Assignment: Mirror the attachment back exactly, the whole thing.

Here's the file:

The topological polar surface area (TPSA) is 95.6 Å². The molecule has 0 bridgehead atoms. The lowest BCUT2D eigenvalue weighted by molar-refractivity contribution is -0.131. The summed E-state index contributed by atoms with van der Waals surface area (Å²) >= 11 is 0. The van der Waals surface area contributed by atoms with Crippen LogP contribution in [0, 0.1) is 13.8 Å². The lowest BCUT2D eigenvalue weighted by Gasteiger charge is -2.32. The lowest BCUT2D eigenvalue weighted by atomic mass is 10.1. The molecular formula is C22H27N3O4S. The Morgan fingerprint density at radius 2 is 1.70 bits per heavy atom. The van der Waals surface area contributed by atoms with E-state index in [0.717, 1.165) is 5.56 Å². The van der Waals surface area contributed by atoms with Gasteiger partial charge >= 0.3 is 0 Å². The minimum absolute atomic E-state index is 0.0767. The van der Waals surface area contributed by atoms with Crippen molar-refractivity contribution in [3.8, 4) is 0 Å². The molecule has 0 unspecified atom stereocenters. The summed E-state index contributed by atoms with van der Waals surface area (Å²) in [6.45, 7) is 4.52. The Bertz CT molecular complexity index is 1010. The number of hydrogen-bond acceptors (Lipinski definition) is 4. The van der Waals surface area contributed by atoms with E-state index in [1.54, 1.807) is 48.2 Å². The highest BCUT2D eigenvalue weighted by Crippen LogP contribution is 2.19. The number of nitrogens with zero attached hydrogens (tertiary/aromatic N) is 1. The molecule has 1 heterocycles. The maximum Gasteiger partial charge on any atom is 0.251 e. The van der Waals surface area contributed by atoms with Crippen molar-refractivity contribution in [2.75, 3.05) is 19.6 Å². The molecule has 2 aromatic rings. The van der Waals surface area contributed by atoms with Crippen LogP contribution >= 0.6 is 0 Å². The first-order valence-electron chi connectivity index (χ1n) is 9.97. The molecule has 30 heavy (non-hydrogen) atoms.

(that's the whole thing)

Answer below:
The topological polar surface area (TPSA) is 95.6 Å². The molecule has 0 bridgehead atoms. The lowest BCUT2D eigenvalue weighted by molar-refractivity contribution is -0.131. The summed E-state index contributed by atoms with van der Waals surface area (Å²) >= 11 is 0. The van der Waals surface area contributed by atoms with Crippen LogP contribution in [0, 0.1) is 13.8 Å². The lowest BCUT2D eigenvalue weighted by Gasteiger charge is -2.32. The lowest BCUT2D eigenvalue weighted by atomic mass is 10.1. The molecular formula is C22H27N3O4S. The Morgan fingerprint density at radius 2 is 1.70 bits per heavy atom. The van der Waals surface area contributed by atoms with E-state index in [0.717, 1.165) is 5.56 Å². The van der Waals surface area contributed by atoms with Gasteiger partial charge >= 0.3 is 0 Å². The minimum absolute atomic E-state index is 0.0767. The van der Waals surface area contributed by atoms with Crippen molar-refractivity contribution in [3.8, 4) is 0 Å². The molecule has 0 unspecified atom stereocenters. The summed E-state index contributed by atoms with van der Waals surface area (Å²) in [6.45, 7) is 4.52. The Bertz CT molecular complexity index is 1010. The number of hydrogen-bond acceptors (Lipinski definition) is 4. The van der Waals surface area contributed by atoms with E-state index in [1.54, 1.807) is 48.2 Å². The highest BCUT2D eigenvalue weighted by Crippen LogP contribution is 2.19. The number of nitrogens with zero attached hydrogens (tertiary/aromatic N) is 1. The molecule has 1 heterocycles. The maximum Gasteiger partial charge on any atom is 0.251 e. The van der Waals surface area contributed by atoms with Crippen molar-refractivity contribution in [2.75, 3.05) is 19.6 Å². The molecule has 2 aromatic rings. The van der Waals surface area contributed by atoms with Crippen LogP contribution >= 0.6 is 0 Å². The first-order valence-electron chi connectivity index (χ1n) is 9.97. The molecule has 30 heavy (non-hydrogen) atoms.